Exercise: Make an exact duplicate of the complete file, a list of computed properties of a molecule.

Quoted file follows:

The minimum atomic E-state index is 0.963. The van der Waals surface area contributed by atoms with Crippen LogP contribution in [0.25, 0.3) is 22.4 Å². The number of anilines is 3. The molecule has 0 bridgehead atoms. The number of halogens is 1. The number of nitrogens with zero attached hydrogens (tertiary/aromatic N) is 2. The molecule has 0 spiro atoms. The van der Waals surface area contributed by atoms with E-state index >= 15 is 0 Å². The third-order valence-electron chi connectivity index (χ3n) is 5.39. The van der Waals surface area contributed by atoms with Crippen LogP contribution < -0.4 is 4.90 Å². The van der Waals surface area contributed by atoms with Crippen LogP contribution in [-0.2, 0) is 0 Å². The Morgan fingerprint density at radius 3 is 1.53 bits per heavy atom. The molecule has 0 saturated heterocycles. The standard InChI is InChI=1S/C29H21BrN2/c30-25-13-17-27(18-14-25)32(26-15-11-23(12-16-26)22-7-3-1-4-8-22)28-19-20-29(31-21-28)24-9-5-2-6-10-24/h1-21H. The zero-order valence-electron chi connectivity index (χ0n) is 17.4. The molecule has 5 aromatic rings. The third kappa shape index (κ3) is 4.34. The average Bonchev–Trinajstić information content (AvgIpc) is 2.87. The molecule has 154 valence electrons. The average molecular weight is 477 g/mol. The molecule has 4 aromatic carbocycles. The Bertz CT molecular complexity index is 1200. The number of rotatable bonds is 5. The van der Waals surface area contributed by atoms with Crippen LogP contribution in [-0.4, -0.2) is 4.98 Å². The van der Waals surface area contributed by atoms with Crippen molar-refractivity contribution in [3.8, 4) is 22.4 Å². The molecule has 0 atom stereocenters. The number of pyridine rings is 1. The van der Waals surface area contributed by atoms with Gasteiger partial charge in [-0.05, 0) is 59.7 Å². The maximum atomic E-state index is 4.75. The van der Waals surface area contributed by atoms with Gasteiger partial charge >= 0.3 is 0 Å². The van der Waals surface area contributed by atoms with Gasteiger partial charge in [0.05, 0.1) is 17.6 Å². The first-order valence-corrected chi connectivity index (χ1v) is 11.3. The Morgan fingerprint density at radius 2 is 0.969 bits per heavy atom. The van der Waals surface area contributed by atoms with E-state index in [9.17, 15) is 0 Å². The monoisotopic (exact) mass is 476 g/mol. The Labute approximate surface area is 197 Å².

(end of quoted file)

The minimum atomic E-state index is 0.963. The van der Waals surface area contributed by atoms with Crippen LogP contribution in [0.25, 0.3) is 22.4 Å². The number of anilines is 3. The molecule has 0 bridgehead atoms. The number of halogens is 1. The number of nitrogens with zero attached hydrogens (tertiary/aromatic N) is 2. The molecule has 0 spiro atoms. The van der Waals surface area contributed by atoms with E-state index >= 15 is 0 Å². The third-order valence-electron chi connectivity index (χ3n) is 5.39. The van der Waals surface area contributed by atoms with Crippen LogP contribution < -0.4 is 4.90 Å². The van der Waals surface area contributed by atoms with Crippen LogP contribution in [-0.2, 0) is 0 Å². The Morgan fingerprint density at radius 3 is 1.53 bits per heavy atom. The molecule has 0 saturated heterocycles. The standard InChI is InChI=1S/C29H21BrN2/c30-25-13-17-27(18-14-25)32(26-15-11-23(12-16-26)22-7-3-1-4-8-22)28-19-20-29(31-21-28)24-9-5-2-6-10-24/h1-21H. The zero-order valence-electron chi connectivity index (χ0n) is 17.4. The molecule has 5 aromatic rings. The third kappa shape index (κ3) is 4.34. The average Bonchev–Trinajstić information content (AvgIpc) is 2.87. The molecule has 154 valence electrons. The average molecular weight is 477 g/mol. The molecule has 4 aromatic carbocycles. The Bertz CT molecular complexity index is 1200. The number of rotatable bonds is 5. The van der Waals surface area contributed by atoms with Crippen LogP contribution in [-0.4, -0.2) is 4.98 Å². The van der Waals surface area contributed by atoms with Crippen molar-refractivity contribution in [3.8, 4) is 22.4 Å². The molecule has 0 atom stereocenters. The number of pyridine rings is 1. The van der Waals surface area contributed by atoms with Gasteiger partial charge in [-0.05, 0) is 59.7 Å². The maximum atomic E-state index is 4.75. The van der Waals surface area contributed by atoms with Gasteiger partial charge >= 0.3 is 0 Å². The van der Waals surface area contributed by atoms with Gasteiger partial charge in [0.05, 0.1) is 17.6 Å². The first-order valence-corrected chi connectivity index (χ1v) is 11.3. The Morgan fingerprint density at radius 2 is 0.969 bits per heavy atom. The van der Waals surface area contributed by atoms with E-state index in [9.17, 15) is 0 Å². The monoisotopic (exact) mass is 476 g/mol. The Labute approximate surface area is 197 Å².